a motive was it to a youth like Samuel to Is thy child, O man, born complete in all persevere in well doing, to grow in grace, to his members, is he endued with the ordinary have his decency of behaviour, his filial af intellectual powers, is he like the children fection, his docility and submission to El, of thy neighbour? How much art thou in- his unassuming piety, his growing wisdom, debted to the goodness of Heaven! Are his his expanding faculties, observed and comfaculties, corporeal or mental, as parental mended by all who came to attend the serpartiality is frequently disposed to believe, vice of the tabernacle! This is not pride, superior to those of others? Remember, it it is the honest consciousness of a worthy is a great addition to thy charge: see that mind, loving and seeking what is good, not thou mar not the work of God, disfigure not for the sake of fame, but its own; yet rethat fair fabric, pervert not talents peculiarly joicing in fame as one of the fruits of goodprecious and rare, let not thy glory be turned ness. That boy, that youth, that man, that into shame. Has Providence, owoman, woman, is lost, who is, or who protesses to wounded thee there where thy sensibility is be, indifferent about the opinion of the greatest, in the fruit of thy womb? Be of world. The love of reputation is one of good comfort, he in whom thou trustest, on the trees of nature's planting, and none of whom thou hast believed, saith, “ Behold I her plants are easily rooted up; it often surmake all things new.” Then " the eye of vives the hope of life itself, and the man the blind shall be opened, and the ear of the discovers an earnest concern about his me deaf unstopped, then the lame man shall leap mory, after he has resigned his head to the as an hart, and the tongue of the dumb executioner, and his body to the grare. sing." “ The vile body shall be changed and

I recommend not to you, my young friend, fashioned like to Christ's glorious body." that servility of deportment, that tawningThen the soul which scarcely awoke to rea- ness of submission and compliance which son, shall discern judgment, and the wan- aims at the applause of every one alike, dering spirit shall be brought back to com- which is continually fearful of giving offence, posure and tranquillity. Young man, young which shrinks from doing good, lest by sonne woman, hast thou received from the bounti- it might be misconstrued; but that steadiness ful hand of nature, a sound mind in a sound and perseverance in rectitude, which looks, and well proportioned body? Defile not, de- and goes straight on, which neither courts stroy not that fair temple; let it be “an habi- nor shuns the public eye, which can rejoice tation of God through the Spirit;" let the in the addition of the praise of men to the image of the divine inhabitant shine serene- testimony of a good conscience, but trembles ly on that forehead, beam benevolence from to think of purchasing the one with the loss that eye, distil in accents of kindness from of the other. It generally happens, in this those lips. Force not upon the beholder the case, as it did to Solomon in another. Young humiliating contrast between a lovely form men who pursue virtue on its own account, and a hateful disposition; be all of a piece. and ask wisdom of God in the first place,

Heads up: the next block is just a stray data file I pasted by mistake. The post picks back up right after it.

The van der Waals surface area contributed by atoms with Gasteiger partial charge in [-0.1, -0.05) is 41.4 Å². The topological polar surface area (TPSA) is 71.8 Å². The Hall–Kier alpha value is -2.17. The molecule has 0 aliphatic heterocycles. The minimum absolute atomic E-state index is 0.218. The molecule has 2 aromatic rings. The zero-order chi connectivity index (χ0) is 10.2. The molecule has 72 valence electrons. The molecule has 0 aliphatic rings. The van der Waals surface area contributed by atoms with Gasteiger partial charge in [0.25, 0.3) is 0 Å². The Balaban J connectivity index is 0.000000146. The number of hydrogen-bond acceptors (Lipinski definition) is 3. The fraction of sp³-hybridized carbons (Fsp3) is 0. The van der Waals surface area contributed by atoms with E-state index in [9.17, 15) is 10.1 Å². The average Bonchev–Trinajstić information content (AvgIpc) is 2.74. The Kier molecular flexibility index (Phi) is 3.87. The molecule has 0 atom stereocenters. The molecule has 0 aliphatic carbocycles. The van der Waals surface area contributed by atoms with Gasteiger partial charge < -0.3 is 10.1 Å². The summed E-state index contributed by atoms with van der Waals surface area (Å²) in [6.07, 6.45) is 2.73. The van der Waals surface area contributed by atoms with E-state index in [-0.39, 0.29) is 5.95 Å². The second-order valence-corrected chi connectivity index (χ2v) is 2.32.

Observe, secondly, The work of education, certainly obtain what they seek and pray the influence of virtuous habits and exam- for, and they also obtain what they neither ple. Samuel not only grew on but grew asked nor sought; the love of their fellorgracious, grew in favour. There is natu- creatures: the favour of man comes unsolirally a prejudice, in the first instance, in fa- cited to him, while he was pursuing a much vour of youth and beauty, independent of higher object, peace with God, and peace other qualities; but that prejudice quickly with himself; while he who aimed at the in